It happened so fast that there was no way for me to apply for [government] grants... Philanthropy made it happen.
“Seeing is believing” is the guiding principle in the laboratory of Bo Huang, PhD, a professor in the UCSF Department of Pharmaceutical Chemistry. Collaborators from diverse disciplines come to the lab with some of the thorniest questions about life’s cellular mechanisms. Understanding these intricate processes is crucial to treating disease. But they often are so complex – involving hundreds of tiny molecules – that researchers can’t visualize them with standard microscopes, relying instead on inference from indirect measurements.
Huang’s team takes a more direct approach. “Our answer is to build a microscopy tool to reveal what is actually happening,” he says. Among the team’s innovations are technologies that “paint” molecules with fluorescent tags and generate super-resolution images, allowing researches to see up close what’s going on in a cell or tissue.
More often than not, the results defy expectations. Take, for example, a recent request from oncologist Trever Bivona, MD, PhD, an associate professor in the UCSF Division of Hematology and Oncology and the UCSF Helen Diller Family Comprehensive Cancer Center. Bivona approached Huang to help figure out how a mutation in a particular protein signals the nonstop cell growth endemic to cancer. To map these signals, Huang used the revolutionary gene-editing tool known as CRISPR-Cas9 to tag the mutated proteins so he could track their behavior.
What he saw surprised everyone. Typically, growth signals originate on a cell’s membrane. But Huang found that in this case, the signals came from clusters of mutated proteins inside the cell. This unexpected finding could provide a new route for shutting the signals down, potentially leading to new cancer treatments.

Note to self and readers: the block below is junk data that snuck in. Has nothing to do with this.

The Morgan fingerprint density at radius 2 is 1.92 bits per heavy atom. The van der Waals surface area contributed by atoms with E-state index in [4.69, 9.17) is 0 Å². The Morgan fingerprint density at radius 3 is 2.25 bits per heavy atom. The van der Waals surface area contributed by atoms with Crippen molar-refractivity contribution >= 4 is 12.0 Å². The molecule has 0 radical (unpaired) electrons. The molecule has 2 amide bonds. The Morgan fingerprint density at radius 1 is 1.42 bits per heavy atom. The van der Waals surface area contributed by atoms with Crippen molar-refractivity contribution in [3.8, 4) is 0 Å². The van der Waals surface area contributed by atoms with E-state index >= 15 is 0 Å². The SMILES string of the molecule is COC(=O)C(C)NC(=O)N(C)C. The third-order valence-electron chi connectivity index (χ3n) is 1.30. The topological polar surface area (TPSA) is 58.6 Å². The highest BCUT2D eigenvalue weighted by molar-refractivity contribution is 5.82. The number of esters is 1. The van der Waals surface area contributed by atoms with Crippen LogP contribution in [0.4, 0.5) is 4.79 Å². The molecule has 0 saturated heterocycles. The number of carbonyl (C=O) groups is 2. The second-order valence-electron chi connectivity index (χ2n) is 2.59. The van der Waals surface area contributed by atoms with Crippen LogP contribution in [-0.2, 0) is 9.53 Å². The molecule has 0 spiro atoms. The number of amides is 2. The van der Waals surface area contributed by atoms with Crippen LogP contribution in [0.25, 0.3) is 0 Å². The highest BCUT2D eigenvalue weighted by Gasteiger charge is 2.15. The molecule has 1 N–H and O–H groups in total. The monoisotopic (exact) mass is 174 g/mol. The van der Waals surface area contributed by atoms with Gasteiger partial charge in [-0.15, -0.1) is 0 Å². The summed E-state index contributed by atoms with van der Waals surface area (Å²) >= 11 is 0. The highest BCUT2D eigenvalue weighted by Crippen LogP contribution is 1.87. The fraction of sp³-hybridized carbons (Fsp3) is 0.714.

Meanwhile, Huang’s lab is pioneering other applications of CRISPR-Cas9 to expand what scientists and doctors are able to see under the microscope. In work published in the prestigious journal Cell, for instance, Huang and his colleagues debuted a technique that uses CRISPR-Cas9 to tag individual genes. This innovation is a boon to researchers trying to decode the mysteries of the human genome.
It could only have happened at UCSF,” Huang says. “It took people who know cell biology, biochemistry, protein engineering, gene editing, and microscope construction – and who are ready and willing to collaborate.
In fact, the entire project – from idea generation to experiments – took all of one week. “It happened so fast that there was no way for me to apply for [government] grants,” Huang says. Luckily, funding from the Sandler Family Foundation – granted through the UCSF Program for Breakthrough Biomedical Research (PBBR) – and follow-up funding from the Keck Foundation kept the project going.
“Philanthropy made it happen,” Huang says.